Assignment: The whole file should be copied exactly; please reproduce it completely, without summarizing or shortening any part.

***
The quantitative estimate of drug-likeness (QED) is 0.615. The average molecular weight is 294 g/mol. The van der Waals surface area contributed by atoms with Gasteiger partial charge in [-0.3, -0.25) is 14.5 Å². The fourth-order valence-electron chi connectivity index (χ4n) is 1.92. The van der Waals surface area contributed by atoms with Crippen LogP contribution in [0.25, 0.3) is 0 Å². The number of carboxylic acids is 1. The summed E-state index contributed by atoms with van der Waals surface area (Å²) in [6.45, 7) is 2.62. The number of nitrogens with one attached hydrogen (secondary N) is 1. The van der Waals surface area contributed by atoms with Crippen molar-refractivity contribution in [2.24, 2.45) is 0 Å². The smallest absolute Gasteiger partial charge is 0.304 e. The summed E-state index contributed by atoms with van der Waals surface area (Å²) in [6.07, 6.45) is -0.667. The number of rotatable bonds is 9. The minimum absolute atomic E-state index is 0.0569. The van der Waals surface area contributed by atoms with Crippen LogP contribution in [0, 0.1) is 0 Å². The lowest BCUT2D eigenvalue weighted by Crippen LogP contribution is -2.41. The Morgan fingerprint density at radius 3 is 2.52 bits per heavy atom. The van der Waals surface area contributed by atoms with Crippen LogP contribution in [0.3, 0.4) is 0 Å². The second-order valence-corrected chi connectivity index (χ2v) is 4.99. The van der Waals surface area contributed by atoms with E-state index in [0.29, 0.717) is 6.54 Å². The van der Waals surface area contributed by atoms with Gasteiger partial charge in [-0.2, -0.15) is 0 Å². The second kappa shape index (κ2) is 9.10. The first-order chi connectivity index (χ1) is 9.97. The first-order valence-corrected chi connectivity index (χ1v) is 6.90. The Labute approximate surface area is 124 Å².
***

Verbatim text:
The quantitative estimate of drug-likeness (QED) is 0.615. The average molecular weight is 294 g/mol. The van der Waals surface area contributed by atoms with Gasteiger partial charge in [-0.3, -0.25) is 14.5 Å². The fourth-order valence-electron chi connectivity index (χ4n) is 1.92. The van der Waals surface area contributed by atoms with Crippen LogP contribution in [0.25, 0.3) is 0 Å². The number of carboxylic acids is 1. The summed E-state index contributed by atoms with van der Waals surface area (Å²) in [6.45, 7) is 2.62. The number of nitrogens with one attached hydrogen (secondary N) is 1. The van der Waals surface area contributed by atoms with Crippen molar-refractivity contribution in [2.24, 2.45) is 0 Å². The smallest absolute Gasteiger partial charge is 0.304 e. The summed E-state index contributed by atoms with van der Waals surface area (Å²) in [6.07, 6.45) is -0.667. The number of rotatable bonds is 9. The minimum absolute atomic E-state index is 0.0569. The van der Waals surface area contributed by atoms with Crippen LogP contribution in [0, 0.1) is 0 Å². The lowest BCUT2D eigenvalue weighted by Crippen LogP contribution is -2.41. The Morgan fingerprint density at radius 3 is 2.52 bits per heavy atom. The van der Waals surface area contributed by atoms with Crippen LogP contribution in [0.3, 0.4) is 0 Å². The second-order valence-corrected chi connectivity index (χ2v) is 4.99. The van der Waals surface area contributed by atoms with E-state index in [0.29, 0.717) is 6.54 Å². The van der Waals surface area contributed by atoms with Gasteiger partial charge in [-0.2, -0.15) is 0 Å². The second kappa shape index (κ2) is 9.10. The first-order chi connectivity index (χ1) is 9.97. The first-order valence-corrected chi connectivity index (χ1v) is 6.90. The Labute approximate surface area is 124 Å².